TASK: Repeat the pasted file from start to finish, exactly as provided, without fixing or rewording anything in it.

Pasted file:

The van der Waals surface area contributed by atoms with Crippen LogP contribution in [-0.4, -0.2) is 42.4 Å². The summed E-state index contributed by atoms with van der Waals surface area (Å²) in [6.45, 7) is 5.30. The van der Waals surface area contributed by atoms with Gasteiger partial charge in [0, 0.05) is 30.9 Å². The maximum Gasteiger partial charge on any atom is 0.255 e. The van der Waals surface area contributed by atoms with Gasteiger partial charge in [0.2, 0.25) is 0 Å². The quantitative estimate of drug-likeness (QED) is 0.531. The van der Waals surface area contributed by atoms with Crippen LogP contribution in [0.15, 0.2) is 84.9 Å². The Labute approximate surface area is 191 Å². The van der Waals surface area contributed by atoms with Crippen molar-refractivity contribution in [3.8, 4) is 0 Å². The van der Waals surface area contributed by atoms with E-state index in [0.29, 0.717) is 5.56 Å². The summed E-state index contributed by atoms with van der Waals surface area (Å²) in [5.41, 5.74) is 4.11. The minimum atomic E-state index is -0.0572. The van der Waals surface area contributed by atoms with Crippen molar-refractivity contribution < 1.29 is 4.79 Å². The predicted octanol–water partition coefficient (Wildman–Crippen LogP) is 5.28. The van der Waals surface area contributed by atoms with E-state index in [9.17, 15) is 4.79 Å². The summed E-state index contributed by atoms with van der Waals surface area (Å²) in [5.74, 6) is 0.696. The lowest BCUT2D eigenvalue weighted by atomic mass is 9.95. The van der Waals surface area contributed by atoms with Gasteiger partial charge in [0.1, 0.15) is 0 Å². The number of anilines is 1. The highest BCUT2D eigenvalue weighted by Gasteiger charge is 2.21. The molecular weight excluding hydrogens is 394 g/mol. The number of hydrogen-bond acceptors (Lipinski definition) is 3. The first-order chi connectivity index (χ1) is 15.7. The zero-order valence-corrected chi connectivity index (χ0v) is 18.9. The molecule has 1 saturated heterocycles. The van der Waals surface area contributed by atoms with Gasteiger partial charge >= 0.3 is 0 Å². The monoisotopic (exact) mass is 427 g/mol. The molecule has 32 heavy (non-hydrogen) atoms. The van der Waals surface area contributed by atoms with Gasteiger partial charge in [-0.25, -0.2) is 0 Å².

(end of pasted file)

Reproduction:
The van der Waals surface area contributed by atoms with Crippen LogP contribution in [-0.4, -0.2) is 42.4 Å². The summed E-state index contributed by atoms with van der Waals surface area (Å²) in [6.45, 7) is 5.30. The van der Waals surface area contributed by atoms with Gasteiger partial charge in [0, 0.05) is 30.9 Å². The maximum Gasteiger partial charge on any atom is 0.255 e. The van der Waals surface area contributed by atoms with Gasteiger partial charge in [0.2, 0.25) is 0 Å². The quantitative estimate of drug-likeness (QED) is 0.531. The van der Waals surface area contributed by atoms with Crippen LogP contribution in [0.15, 0.2) is 84.9 Å². The Labute approximate surface area is 191 Å². The van der Waals surface area contributed by atoms with Crippen molar-refractivity contribution in [3.8, 4) is 0 Å². The van der Waals surface area contributed by atoms with E-state index in [0.29, 0.717) is 5.56 Å². The summed E-state index contributed by atoms with van der Waals surface area (Å²) in [5.41, 5.74) is 4.11. The minimum atomic E-state index is -0.0572. The van der Waals surface area contributed by atoms with Crippen molar-refractivity contribution < 1.29 is 4.79 Å². The predicted octanol–water partition coefficient (Wildman–Crippen LogP) is 5.28. The van der Waals surface area contributed by atoms with E-state index in [9.17, 15) is 4.79 Å². The summed E-state index contributed by atoms with van der Waals surface area (Å²) in [5.74, 6) is 0.696. The lowest BCUT2D eigenvalue weighted by atomic mass is 9.95. The van der Waals surface area contributed by atoms with Gasteiger partial charge in [0.1, 0.15) is 0 Å². The number of anilines is 1. The highest BCUT2D eigenvalue weighted by Gasteiger charge is 2.21. The molecular weight excluding hydrogens is 394 g/mol. The number of hydrogen-bond acceptors (Lipinski definition) is 3. The first-order chi connectivity index (χ1) is 15.7. The zero-order valence-corrected chi connectivity index (χ0v) is 18.9. The molecule has 1 saturated heterocycles. The van der Waals surface area contributed by atoms with Gasteiger partial charge >= 0.3 is 0 Å². The monoisotopic (exact) mass is 427 g/mol. The molecule has 32 heavy (non-hydrogen) atoms. The van der Waals surface area contributed by atoms with Gasteiger partial charge in [-0.25, -0.2) is 0 Å².